|Sun, Sep 21, 2014 08:09 PM
|Issue of September 17, 2014
January 29, 2014 | 10:12 AM
Sometimes things happen that just can't be a mere coincidence.
Take the visitors who arrived during a meeting at O'Bannon Publishing Co. on Jan. 17. The newsroom staff and we were deeply involved in a discussion about the future of Harrison and Crawford counties. The issues of vacant storefronts, lack of high-speed Internet and the need for good-paying jobs were being discussed. We kept referencing specific cases and exact places in our rather lamenting conversation. We questioned the local business climate, current economic conditions and changing trends in urban and rural living.
Amidst the somewhat pessimistic talk came visitors to our door bearing gifts. A young man and woman handed us large trays of meat loaf, a Hot Brown casserole and a variety of desserts. Now how often does that happen on a winter day? They came as ambassadors from The Spread, the newly opened buffet at Horseshoe Southern Indiana casino at Bridgeport. As they put this amazing meal before us, they told of the variety of dining and entertainment offerings to be had at the riverboat.
One of us asked them, "Why would you drive clear to Corydon with such a generous gift?" It was clear to them, they responded, that our community is a logical place to do business. We are part of their neighborhood. Their employees come from Harrison and Crawford counties, among others; some of their guests come from here; and, if we flourish, they flourish. We are on the same team, in the same county, with mutual interests and concerns. Quite often we think of the casino as a "big industry" and we just connect with it when the allotted profits spread over into our community foundation.
We had been talking about individual segments of the total picture in community development before their visit. After they left, we extended the scope of our inquiry to beyond our downtowns or one segment of infrastructure. We addressed the broader regional picture. We are part of a larger area and no individual person or organization can sustain change and improvement. It is a comprehensive and complex system we live in.
The fact that Laconia received a planning grant recently to envision their opportunities should interest all of us. We all survive or decline together. A retail area cannot survive without housing for people who would buy products and use services. Good schools need healthy children, involved working parents and cultural amenities. A business will locate to an area with a trained workforce, good schools, medical services, transportation and folks with spending money in their pockets.
A couple dozen or so townspeople, along with some residents who live just outside of Laconia and some who are property owners there, gathered Thursday night to learn more about the opportunity this $40,000 grant from the Community Development Block Grant program offers.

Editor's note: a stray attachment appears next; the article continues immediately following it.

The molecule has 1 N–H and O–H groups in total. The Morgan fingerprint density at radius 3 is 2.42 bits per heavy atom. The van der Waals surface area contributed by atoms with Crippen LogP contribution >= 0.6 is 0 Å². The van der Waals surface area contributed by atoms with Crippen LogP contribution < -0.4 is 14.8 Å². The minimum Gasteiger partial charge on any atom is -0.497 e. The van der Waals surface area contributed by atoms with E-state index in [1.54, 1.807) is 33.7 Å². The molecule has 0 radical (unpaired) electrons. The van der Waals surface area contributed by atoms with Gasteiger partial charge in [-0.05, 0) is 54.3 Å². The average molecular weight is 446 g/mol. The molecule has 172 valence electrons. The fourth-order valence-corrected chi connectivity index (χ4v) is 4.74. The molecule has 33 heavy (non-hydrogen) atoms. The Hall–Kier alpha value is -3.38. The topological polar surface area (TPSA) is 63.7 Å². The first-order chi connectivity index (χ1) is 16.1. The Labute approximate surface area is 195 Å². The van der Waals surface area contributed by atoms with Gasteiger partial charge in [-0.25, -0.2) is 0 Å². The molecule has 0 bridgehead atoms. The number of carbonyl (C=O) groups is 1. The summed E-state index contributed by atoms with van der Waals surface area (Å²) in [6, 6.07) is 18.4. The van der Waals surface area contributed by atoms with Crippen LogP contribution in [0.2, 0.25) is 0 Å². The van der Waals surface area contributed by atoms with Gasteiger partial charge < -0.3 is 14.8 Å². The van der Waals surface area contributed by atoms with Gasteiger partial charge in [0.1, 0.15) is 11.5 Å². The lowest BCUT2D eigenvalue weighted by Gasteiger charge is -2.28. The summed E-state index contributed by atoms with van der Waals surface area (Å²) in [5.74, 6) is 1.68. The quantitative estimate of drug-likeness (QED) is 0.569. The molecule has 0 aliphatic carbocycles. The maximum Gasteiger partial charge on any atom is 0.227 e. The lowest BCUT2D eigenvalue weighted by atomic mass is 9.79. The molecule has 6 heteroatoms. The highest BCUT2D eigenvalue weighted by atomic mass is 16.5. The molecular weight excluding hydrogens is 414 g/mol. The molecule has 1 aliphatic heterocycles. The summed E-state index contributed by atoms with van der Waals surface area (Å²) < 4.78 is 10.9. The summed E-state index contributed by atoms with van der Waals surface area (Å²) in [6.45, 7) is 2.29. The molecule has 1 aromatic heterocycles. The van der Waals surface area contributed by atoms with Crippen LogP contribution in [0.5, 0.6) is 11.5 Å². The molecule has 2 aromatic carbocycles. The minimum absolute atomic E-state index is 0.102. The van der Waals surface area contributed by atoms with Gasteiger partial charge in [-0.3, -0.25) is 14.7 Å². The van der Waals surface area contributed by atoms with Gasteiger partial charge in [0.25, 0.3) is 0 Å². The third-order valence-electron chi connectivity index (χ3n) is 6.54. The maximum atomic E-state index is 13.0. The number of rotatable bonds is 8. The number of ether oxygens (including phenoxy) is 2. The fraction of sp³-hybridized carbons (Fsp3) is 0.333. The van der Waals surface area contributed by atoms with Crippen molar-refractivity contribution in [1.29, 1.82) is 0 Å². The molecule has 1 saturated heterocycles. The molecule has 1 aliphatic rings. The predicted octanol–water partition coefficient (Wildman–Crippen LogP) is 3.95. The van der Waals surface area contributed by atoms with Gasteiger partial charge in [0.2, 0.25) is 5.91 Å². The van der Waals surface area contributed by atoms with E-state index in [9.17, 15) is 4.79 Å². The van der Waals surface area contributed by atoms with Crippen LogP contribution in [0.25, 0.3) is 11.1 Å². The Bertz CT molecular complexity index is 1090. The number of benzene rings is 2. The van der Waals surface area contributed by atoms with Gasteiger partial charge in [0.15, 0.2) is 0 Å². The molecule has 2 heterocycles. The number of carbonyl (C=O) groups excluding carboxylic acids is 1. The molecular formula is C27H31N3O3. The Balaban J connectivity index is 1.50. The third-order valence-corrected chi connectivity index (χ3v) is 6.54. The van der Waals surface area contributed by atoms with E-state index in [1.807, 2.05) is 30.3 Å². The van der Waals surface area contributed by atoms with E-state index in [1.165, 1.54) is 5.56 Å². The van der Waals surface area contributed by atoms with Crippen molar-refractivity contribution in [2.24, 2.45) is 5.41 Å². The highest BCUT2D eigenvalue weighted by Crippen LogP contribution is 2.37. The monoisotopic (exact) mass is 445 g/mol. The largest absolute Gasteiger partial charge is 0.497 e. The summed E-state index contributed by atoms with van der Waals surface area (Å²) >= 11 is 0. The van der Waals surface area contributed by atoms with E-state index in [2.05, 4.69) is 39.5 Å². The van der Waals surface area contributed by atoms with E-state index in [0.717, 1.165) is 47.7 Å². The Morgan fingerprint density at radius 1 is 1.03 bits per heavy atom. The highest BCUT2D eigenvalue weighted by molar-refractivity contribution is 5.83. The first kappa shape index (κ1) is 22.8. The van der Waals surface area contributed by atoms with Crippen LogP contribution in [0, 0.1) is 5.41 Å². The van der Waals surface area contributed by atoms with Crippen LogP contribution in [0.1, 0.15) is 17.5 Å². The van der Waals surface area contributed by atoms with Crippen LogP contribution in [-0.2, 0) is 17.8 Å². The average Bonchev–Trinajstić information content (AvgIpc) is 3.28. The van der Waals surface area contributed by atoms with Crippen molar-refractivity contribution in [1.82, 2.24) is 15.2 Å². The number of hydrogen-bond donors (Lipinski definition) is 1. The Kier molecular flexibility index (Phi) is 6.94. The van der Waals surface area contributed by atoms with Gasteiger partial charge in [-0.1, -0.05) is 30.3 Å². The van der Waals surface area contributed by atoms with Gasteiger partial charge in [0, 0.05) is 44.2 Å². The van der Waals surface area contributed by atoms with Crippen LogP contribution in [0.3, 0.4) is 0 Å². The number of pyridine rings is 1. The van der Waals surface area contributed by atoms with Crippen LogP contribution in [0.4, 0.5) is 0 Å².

Not only did they have the opportunity to learn how the process for implementing the grant works, they were asked to take part in a couple of exercises.
One involved a map of the town and colored markers. In small groups, after being told to disregard costs at this time, they were asked to indicate on the map of this town of about 50 people, what structures they believe should be eliminated or refurbished. They could mark where they would like to see streetlights and sidewalks added.
This "visioning workshop" gave them the opportunity to dream of what their town could be.
They also were asked to compile a list of the issues that are most important to them that need to be addressed and what facilities, if any, are lacking in the town. Even two boys in attendance were asked to offer their thoughts.
You get the picture.
The Laconia Town Council has put together a steering committee to work on the project that could take eight to nine months to finalize a completed plan for the Indiana Office of Community of Rural Affairs, the overseer of the block grant, to review before the plan is implemented.
This is just an example of how it takes everyone working together to make a community sustainable.
We need the downtown merchants association but they can't develop the retail sector by themselves. We need the Main Street program but it can't revive the county without partnering with other active groups. We need the Chamber of Commerce, the school systems, the hospital, the parks, the convention and visitors bureau and the tourism bureau, the religious institutions and the service clubs and sports interests working together, as well as in their own areas of concern. A complete and livable community needs all bases covered.
We, as organizations and communities, aren't in competition. WE ARE THE TEAM.